Now I have to admit straight away this is slightly unfair on my part in choosing an MG with a Rover V8 and raucous exhaust fitted. Press the starter button on this car and it goes up several star ratings instantly courtesy of the guttural throb emitted out the back, echoing off of every building, wall and bridge you pass under. The oversized engine also delivers lots of delicious torque from the off to provide great cruising and overtaking ability. OK so the Alfa is on the back foot in giving away four cylinders and 1500cc, but its 2.0 litre twin cam is no slouch providing equally strong cruising ability and a sporty, albeit far more subtle, exhaust note. The Spider just misses the inevitable punchy acceleration and overtaking ability the extra power gives the MG. If the latter were a more conventional 1800cc model then maybe the tables would get turned, so best keep an open mind in this department.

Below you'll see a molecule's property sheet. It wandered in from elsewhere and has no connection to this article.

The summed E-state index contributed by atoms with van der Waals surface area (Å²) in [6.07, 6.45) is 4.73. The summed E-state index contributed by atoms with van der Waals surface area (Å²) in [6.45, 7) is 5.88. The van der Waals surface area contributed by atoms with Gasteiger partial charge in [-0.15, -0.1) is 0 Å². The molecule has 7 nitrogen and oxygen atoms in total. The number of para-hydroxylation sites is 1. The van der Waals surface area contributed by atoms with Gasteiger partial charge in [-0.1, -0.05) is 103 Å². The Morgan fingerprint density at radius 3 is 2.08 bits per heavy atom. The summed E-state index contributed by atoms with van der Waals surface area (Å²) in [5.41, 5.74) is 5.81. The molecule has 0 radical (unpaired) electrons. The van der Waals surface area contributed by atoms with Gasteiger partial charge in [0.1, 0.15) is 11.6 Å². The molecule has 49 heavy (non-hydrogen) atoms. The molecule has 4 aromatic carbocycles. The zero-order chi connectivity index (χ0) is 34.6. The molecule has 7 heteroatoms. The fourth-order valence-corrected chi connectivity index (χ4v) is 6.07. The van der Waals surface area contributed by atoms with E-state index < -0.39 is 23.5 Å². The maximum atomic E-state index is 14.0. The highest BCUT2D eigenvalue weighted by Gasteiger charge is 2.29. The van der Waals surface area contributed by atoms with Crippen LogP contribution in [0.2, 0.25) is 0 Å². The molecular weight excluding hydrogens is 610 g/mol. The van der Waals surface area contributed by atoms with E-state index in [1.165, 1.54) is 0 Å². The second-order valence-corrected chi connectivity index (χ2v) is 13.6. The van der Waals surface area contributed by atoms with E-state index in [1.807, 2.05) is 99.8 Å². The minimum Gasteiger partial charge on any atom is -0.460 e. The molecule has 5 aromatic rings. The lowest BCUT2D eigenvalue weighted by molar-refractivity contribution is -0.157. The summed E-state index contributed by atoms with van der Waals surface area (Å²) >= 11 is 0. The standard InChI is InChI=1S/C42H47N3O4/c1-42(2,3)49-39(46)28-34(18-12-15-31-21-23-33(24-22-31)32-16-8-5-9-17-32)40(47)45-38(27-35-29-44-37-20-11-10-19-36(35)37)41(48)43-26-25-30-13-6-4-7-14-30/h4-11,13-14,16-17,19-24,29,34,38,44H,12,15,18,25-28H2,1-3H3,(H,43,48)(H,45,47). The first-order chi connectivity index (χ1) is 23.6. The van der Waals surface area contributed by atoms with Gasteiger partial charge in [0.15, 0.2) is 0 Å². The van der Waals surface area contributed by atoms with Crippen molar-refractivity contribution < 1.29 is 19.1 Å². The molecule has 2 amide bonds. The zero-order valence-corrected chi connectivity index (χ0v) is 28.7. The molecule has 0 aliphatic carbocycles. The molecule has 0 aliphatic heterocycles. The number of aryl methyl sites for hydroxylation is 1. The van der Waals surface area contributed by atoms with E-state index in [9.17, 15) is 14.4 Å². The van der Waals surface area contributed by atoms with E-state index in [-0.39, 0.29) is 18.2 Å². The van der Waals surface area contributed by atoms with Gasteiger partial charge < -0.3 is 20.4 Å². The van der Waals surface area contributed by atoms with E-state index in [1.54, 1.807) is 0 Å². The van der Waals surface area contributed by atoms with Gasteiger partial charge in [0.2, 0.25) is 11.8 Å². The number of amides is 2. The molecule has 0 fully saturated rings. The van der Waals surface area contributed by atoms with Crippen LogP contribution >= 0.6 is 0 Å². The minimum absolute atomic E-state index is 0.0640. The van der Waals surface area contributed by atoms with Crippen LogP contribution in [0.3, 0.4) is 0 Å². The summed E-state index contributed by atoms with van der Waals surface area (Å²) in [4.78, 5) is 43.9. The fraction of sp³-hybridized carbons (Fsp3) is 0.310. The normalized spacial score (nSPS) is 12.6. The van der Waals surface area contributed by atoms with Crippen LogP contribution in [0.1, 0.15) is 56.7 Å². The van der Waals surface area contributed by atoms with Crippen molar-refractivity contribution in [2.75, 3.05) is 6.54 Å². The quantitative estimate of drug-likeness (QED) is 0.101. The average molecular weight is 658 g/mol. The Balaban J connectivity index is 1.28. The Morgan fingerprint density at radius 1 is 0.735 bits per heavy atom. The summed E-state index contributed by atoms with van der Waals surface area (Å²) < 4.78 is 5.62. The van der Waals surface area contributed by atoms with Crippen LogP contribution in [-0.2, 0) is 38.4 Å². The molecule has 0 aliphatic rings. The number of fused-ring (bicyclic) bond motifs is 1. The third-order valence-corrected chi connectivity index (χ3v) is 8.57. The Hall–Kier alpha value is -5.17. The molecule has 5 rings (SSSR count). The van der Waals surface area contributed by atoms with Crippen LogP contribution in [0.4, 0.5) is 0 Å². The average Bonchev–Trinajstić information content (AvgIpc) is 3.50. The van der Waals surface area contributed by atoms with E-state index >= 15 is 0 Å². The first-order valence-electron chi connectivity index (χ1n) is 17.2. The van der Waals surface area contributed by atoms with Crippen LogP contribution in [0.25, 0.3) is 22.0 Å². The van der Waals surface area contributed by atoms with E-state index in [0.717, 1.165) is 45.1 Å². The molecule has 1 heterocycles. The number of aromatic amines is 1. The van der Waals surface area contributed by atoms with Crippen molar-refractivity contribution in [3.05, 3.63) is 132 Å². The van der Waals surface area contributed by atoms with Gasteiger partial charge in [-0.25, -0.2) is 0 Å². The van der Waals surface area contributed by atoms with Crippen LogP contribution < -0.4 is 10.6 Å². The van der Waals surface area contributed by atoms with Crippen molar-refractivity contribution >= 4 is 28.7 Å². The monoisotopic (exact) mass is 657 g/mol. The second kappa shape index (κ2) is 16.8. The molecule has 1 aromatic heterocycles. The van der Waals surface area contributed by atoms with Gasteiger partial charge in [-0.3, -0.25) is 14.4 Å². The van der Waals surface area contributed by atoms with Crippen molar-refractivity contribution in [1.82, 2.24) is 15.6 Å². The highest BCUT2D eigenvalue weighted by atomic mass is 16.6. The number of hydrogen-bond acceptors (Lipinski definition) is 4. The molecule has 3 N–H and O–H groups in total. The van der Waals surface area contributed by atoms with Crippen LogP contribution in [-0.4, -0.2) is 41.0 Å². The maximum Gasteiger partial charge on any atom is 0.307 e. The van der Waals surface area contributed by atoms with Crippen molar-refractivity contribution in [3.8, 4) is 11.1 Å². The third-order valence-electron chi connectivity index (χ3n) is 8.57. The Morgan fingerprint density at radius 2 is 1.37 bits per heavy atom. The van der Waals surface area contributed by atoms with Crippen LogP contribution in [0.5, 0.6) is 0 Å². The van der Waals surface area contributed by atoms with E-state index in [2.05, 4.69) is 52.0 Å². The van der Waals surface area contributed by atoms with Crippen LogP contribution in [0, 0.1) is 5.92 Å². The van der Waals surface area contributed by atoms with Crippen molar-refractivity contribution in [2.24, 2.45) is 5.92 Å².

Out and about
On the highway these cars start to feel much closer in era with both delivering their power through live back axles. The MG’s ride crashes more over broken road surfaces whilst this particular Alfa squeaked its way along, possibly due to a warn bush or something requiring a spot of lubrication. Surprisingly it’s the MG that feels more modern, save for its steering which has a slightly odd artificial feel, being the same static or on the move despite the absence of power assisted steering. The Alfa’s newer shape and cockpit hide its original underpinnings very well indeed as on the move this car feels every bit a classic dominated by the heavy live axle that is firmly weighted to the road. The sensations you get inside the car are largely from the rear body being pushed around by the connecting rods and bars that hold the axle in place enhanced further by some slack introduced over time. The MG definitely has it on dynamics when pushing on, the Alfa being much more refined, but both transport you back in time whilst on the move.
Ownership prospects